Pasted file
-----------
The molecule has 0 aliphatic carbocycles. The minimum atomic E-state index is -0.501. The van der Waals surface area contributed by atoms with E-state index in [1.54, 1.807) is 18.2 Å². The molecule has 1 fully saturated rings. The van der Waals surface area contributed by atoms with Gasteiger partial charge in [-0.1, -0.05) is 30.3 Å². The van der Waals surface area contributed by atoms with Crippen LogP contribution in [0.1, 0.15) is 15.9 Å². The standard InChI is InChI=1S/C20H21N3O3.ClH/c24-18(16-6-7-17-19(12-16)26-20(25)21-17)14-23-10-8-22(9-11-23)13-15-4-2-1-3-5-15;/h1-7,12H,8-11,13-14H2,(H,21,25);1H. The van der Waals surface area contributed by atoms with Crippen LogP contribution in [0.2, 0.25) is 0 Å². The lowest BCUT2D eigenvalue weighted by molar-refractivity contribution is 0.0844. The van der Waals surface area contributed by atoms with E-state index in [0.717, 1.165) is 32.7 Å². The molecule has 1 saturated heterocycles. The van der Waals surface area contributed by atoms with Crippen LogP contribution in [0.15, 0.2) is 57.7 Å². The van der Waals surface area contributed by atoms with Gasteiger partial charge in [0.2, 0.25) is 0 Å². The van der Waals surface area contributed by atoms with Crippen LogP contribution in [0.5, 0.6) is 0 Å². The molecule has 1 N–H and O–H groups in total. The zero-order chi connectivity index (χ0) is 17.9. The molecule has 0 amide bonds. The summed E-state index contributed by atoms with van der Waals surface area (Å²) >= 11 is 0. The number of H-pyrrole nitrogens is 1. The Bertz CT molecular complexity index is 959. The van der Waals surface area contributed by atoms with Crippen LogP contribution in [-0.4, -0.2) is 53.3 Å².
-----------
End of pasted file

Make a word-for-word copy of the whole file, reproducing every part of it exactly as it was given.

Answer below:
The molecule has 0 aliphatic carbocycles. The minimum atomic E-state index is -0.501. The van der Waals surface area contributed by atoms with E-state index in [1.54, 1.807) is 18.2 Å². The molecule has 1 fully saturated rings. The van der Waals surface area contributed by atoms with Gasteiger partial charge in [-0.1, -0.05) is 30.3 Å². The van der Waals surface area contributed by atoms with Crippen LogP contribution in [0.1, 0.15) is 15.9 Å². The standard InChI is InChI=1S/C20H21N3O3.ClH/c24-18(16-6-7-17-19(12-16)26-20(25)21-17)14-23-10-8-22(9-11-23)13-15-4-2-1-3-5-15;/h1-7,12H,8-11,13-14H2,(H,21,25);1H. The van der Waals surface area contributed by atoms with Crippen LogP contribution in [0.2, 0.25) is 0 Å². The lowest BCUT2D eigenvalue weighted by molar-refractivity contribution is 0.0844. The van der Waals surface area contributed by atoms with E-state index in [0.717, 1.165) is 32.7 Å². The molecule has 1 saturated heterocycles. The van der Waals surface area contributed by atoms with Crippen LogP contribution in [0.15, 0.2) is 57.7 Å². The van der Waals surface area contributed by atoms with Gasteiger partial charge in [0.2, 0.25) is 0 Å². The van der Waals surface area contributed by atoms with Crippen LogP contribution in [0.5, 0.6) is 0 Å². The molecule has 1 N–H and O–H groups in total. The zero-order chi connectivity index (χ0) is 17.9. The molecule has 0 amide bonds. The summed E-state index contributed by atoms with van der Waals surface area (Å²) >= 11 is 0. The number of H-pyrrole nitrogens is 1. The Bertz CT molecular complexity index is 959. The van der Waals surface area contributed by atoms with Crippen LogP contribution in [-0.4, -0.2) is 53.3 Å².